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Why employ them?
As is the case with values and ideals, Gen Z also comes equipped with a series of new traits and abilities.
First and foremost, as the first generation to have grown up wholly in the digital era, they are tech-savvy – a critical attribute in this increasingly digital world.
The figures on this are striking. One study suggests that nine in 10 own smartphones, more than half own a tablet, and more than three quarters use social media. It’s hard to argue that in this day and age, these are things that will translate to attributes in the workplace.
Much of Gen Z’s value is also derived from the mere fact that they are new to the working world. On this basis, they are more likely to be mouldable and adaptable, and to have the ability to approach problems in a more unique and progressive manner.
However, employers must also be conscious of the fact that these attributes often need to be unlocked, and will require the right guidance and nurturing in order for full potential to be achieved.
Engagement, for instance, is a key example of this. Gen Zs need to feel heard and respected, so managers must tailor their approach around this, establishing an open forum for individuals to express their views and ideas.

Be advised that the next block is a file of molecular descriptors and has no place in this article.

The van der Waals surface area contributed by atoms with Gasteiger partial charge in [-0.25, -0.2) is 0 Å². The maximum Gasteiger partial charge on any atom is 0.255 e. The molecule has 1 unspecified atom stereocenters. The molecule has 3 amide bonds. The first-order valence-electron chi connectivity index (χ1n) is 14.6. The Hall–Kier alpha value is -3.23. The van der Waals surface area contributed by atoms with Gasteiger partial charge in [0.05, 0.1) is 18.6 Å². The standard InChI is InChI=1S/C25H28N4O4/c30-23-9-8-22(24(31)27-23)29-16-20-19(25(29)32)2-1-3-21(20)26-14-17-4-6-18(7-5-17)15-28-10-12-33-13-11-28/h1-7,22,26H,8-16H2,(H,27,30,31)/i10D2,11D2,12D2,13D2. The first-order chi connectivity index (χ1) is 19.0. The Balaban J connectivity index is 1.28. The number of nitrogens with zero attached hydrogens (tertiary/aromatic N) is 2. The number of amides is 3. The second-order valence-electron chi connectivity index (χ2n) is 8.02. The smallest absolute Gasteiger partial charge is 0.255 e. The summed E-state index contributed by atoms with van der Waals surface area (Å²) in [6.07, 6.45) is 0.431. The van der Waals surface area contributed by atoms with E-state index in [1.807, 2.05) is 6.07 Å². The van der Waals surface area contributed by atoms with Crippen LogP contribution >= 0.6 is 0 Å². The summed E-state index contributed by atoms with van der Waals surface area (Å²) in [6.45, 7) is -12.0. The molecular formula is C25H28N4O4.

Similarly, Gen Zs need to be afforded the opportunity to learn, grow and innovate, having recently emerged from education with a host of new skills that are ripe to be refined and honed. After all, Gen Z will be doing jobs in the future that don’t even exist today.
With that in mind, L&D initiatives need to be moulded around this in order to get the most out of these individuals.
What are the challenges?
Finally, employers must remain conscious that, for all its potential benefits, the process of integrating an entirely new generation is unlikely to be completely frictionless.
This may become evident when it comes to engagement and retention.
For instance, the ‘work to live’ (rather than ‘live to work’) mentality is one that courses through Gen Z in particular. Candidates therefore have far greater demands when it comes to balance and flexibility, and may also view benefits as often being more important than salary.
Naturally, this puts more pressure on businesses to design workplaces that attract the right people.